We’ve got great news for those of you who have been waiting patiently for a PostSharp online training course to become a reality:
Pluralsight, the online training provider for hardcore developers, announced this week the availability of the PostSharp Fundamentals course authored by senior software developer, trainer, and PostSharp MVP – Donald Belcham.
The course is an introduction to using PostSharp and covers all the fundamentals needed to effectively use it to create basic aspects in your applications. The course includes:
- Introduction (Why and How to use Aspect-Oriented Programming)
- Installation (EXE & MSI, NuGet, Source Control, License Management)
- Out of the Box Aspects (OnMethodBoundaryAspect, OnExceptionAspect, EventInterceptionAspect, etc.)
- Aspect Lifetime (Compile Time, Serialization & Deserialization, Run Time)
- Existing Codebases (Approach, Attaching Aspects, Side Effects, Low Hanging Fruit)
- Deployment (Deployables, Signing Assemblies, Obfuscation)
- Developer Experience (Debugging, IDE Enhancements)
Many thanks to Aaron Skonnard and his team at Pluralsight for continuing to deliver quality online training from some of today’s leading .NET developers. Also a big congratulations and thanks to our good friend Donald Belcham for his continuing efforts to spread the word about the benefits of using PostSharp for AOP.
Watch Donald’s PostSharp Fundamentals course on Pluralsight >>
During compilation, PostSharp takes great care in making sure that everything works correctly. When something goes wrong, PostSharp will report it as an error or a warning. Until now, however, whenever an error or a warning occurred, the developer had to manually navigate to that place in code.
We are excited to announce that with PostSharp 2.1 we’ve enhanced the errors and warnings with the exact location information, allowing you to simply double-click on the message and you’ll be taken to the error line!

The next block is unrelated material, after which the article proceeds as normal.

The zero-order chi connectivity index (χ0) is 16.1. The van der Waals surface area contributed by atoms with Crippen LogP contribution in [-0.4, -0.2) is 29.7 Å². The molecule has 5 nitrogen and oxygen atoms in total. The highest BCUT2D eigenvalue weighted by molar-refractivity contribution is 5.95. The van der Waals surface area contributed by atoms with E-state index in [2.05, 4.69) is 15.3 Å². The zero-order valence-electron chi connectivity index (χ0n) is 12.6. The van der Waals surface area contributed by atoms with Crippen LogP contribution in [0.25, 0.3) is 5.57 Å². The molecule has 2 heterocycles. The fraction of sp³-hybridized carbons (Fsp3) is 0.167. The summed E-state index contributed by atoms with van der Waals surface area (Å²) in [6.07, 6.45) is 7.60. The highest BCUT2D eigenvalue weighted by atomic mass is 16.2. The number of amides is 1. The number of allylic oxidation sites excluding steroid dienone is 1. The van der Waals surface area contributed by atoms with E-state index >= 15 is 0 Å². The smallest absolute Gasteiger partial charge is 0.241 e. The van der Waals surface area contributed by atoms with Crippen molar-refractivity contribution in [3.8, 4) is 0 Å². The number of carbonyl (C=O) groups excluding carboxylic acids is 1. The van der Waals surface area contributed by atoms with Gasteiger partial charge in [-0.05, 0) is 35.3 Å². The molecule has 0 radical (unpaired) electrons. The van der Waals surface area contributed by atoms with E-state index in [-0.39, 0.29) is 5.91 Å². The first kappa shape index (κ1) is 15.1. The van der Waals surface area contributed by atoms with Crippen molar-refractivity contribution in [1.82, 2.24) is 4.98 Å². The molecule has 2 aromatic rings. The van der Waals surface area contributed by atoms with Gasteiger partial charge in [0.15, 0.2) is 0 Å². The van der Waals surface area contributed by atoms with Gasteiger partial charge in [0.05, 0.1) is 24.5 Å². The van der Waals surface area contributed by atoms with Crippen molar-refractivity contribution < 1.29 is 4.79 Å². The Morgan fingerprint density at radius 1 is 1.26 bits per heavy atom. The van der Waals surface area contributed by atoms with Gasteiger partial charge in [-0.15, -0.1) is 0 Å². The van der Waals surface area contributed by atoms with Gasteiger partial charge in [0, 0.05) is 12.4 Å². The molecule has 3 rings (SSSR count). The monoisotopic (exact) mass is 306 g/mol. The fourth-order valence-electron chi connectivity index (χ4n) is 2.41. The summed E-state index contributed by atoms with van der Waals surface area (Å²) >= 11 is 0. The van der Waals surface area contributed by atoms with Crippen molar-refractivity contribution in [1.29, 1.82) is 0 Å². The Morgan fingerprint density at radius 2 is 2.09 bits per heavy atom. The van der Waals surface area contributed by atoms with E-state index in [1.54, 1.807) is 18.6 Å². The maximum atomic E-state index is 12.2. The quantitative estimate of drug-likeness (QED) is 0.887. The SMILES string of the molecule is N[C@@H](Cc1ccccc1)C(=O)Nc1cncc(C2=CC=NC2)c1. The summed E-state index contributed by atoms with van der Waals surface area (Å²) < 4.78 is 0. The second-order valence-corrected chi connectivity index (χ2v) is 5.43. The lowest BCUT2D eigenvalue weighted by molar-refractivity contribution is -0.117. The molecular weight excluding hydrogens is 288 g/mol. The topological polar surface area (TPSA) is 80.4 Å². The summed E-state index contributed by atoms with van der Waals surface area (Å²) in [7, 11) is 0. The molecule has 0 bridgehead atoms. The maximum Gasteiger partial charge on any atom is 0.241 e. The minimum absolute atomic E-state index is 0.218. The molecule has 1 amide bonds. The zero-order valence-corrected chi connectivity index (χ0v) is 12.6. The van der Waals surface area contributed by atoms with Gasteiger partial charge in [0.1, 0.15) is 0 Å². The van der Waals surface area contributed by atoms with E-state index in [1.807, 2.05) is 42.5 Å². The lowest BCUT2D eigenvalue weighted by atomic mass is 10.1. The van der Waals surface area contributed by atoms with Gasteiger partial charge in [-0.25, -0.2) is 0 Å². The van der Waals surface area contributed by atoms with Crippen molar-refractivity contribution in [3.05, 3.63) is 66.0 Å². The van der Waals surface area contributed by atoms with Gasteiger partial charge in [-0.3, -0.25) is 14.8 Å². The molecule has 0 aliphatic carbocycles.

To enable this feature, go to Tools – Options – PostSharp, and under Experimental, set Resolve Message Location to True:
Then, simply rebuild your solution, and if there are any warnings or errors, you’ll be able to see exactly where they are:
This is accomplished by specifying the member (in this case, the method) that is responsible for the message, in the aspect’s CompieTimeValidate method:
// Validate the attribute usage.
public override bool CompileTimeValidate( MethodBase method )
// Don't apply to constructors.
if ( method is ConstructorInfo )
Message.Write( method, SeverityType.Error, "CX0001",
"Cannot cache constructors." );
MethodInfo methodInfo = (MethodInfo) method;
// Don't apply to void methods.
if ( methodInfo.ReturnType.Name == "Void" )
Message.Write( method, SeverityType.Error, "CX0002",
"Cannot cache void methods." );
// Does not support out parameters.
ParameterInfo parameters = method.GetParameters();
for ( int i = 0; i < parameters.Length; i++ )
if ( parameters[i].IsOut )
Message.Write( method, SeverityType.Error, "CX0003",
"Cannot cache methods with return values." );
Aspect developers are encouraged to include the member in error/warning messages. For more information, please refer to the documentation on Working with Errors, Warnings and Messages.
Please note that this is not enabled by default as it is still experimental and might have an impact on performance. Please let us know how it works out for you!
I’m thrilled to announce that our partner IdeaBlade has just released a new version of DevForce. This application framework already provided pretty much all of the wiring you need to develop rich line-of-business applications (Silverlight and WPF backed by WCF, Entity Framework, OData). The last release now supports domain models written for Entity Framework in Code First style… and that still respect the spirit of Code First: nice, clean code, free from infrastructure boilerplate.
Guess who is writing that boilerplate for you? Right: PostSharp. What’s nice with DevForce is that you can start coding immediately and don’t have to understand anything about AOP and PostSharp since DevForce provides all the aspects you need. Even better: you don’t need to download PostSharp and you don’t have to check-out any license: all is included in the IdeaBlade package.
See! I managed to avoid the c*c*c word.
I’d like to thank Albert and his team for their efforts and feedback during the RC stage of PostSharp 2.1. I’m sure DevForce and PostSharp will benefit from each other and will make it even easier to develop strong LOB applications.
Happy PostSharping – now even to those who never heard of PostSharp.